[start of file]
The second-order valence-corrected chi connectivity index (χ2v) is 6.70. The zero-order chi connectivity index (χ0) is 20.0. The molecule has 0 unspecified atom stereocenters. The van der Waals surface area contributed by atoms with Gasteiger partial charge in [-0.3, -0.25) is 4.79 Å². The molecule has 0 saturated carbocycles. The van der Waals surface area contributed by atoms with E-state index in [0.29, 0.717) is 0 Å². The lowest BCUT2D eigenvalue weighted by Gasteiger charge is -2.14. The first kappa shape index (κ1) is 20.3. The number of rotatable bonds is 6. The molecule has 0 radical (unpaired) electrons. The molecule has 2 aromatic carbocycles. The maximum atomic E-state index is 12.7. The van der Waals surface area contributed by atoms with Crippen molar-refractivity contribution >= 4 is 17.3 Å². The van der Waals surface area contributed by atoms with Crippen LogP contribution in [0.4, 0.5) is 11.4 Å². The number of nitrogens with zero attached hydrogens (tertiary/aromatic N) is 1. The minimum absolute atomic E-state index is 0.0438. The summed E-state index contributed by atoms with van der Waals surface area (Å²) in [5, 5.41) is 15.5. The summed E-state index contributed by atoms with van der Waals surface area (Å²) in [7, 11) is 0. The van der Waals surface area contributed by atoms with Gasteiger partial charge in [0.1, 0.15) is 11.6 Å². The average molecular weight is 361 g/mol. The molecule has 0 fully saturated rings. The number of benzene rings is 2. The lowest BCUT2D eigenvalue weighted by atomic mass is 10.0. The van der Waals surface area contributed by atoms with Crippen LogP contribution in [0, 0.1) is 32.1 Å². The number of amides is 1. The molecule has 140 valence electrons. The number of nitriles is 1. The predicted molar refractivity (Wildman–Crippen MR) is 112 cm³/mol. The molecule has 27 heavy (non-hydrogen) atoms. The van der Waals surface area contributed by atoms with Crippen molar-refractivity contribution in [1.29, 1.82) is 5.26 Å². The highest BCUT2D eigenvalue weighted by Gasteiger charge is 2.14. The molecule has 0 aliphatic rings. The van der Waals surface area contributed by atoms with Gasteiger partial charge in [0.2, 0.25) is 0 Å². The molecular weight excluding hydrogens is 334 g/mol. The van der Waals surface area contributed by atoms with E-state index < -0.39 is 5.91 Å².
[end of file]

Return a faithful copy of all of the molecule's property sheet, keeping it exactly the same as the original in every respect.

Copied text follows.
The second-order valence-corrected chi connectivity index (χ2v) is 6.70. The zero-order chi connectivity index (χ0) is 20.0. The molecule has 0 unspecified atom stereocenters. The van der Waals surface area contributed by atoms with Gasteiger partial charge in [-0.3, -0.25) is 4.79 Å². The molecule has 0 saturated carbocycles. The van der Waals surface area contributed by atoms with E-state index in [0.29, 0.717) is 0 Å². The lowest BCUT2D eigenvalue weighted by Gasteiger charge is -2.14. The first kappa shape index (κ1) is 20.3. The number of rotatable bonds is 6. The molecule has 0 radical (unpaired) electrons. The molecule has 2 aromatic carbocycles. The maximum atomic E-state index is 12.7. The van der Waals surface area contributed by atoms with Crippen molar-refractivity contribution >= 4 is 17.3 Å². The van der Waals surface area contributed by atoms with Crippen LogP contribution in [0.4, 0.5) is 11.4 Å². The number of nitrogens with zero attached hydrogens (tertiary/aromatic N) is 1. The minimum absolute atomic E-state index is 0.0438. The summed E-state index contributed by atoms with van der Waals surface area (Å²) in [5, 5.41) is 15.5. The summed E-state index contributed by atoms with van der Waals surface area (Å²) in [7, 11) is 0. The van der Waals surface area contributed by atoms with Gasteiger partial charge in [0.1, 0.15) is 11.6 Å². The average molecular weight is 361 g/mol. The molecule has 0 fully saturated rings. The number of benzene rings is 2. The lowest BCUT2D eigenvalue weighted by atomic mass is 10.0. The van der Waals surface area contributed by atoms with Crippen LogP contribution in [0, 0.1) is 32.1 Å². The number of amides is 1. The molecule has 140 valence electrons. The number of nitriles is 1. The predicted molar refractivity (Wildman–Crippen MR) is 112 cm³/mol. The molecule has 27 heavy (non-hydrogen) atoms. The van der Waals surface area contributed by atoms with Crippen molar-refractivity contribution in [1.29, 1.82) is 5.26 Å². The highest BCUT2D eigenvalue weighted by Gasteiger charge is 2.14. The molecule has 0 aliphatic rings. The van der Waals surface area contributed by atoms with Gasteiger partial charge in [0.2, 0.25) is 0 Å². The molecular weight excluding hydrogens is 334 g/mol. The van der Waals surface area contributed by atoms with E-state index < -0.39 is 5.91 Å².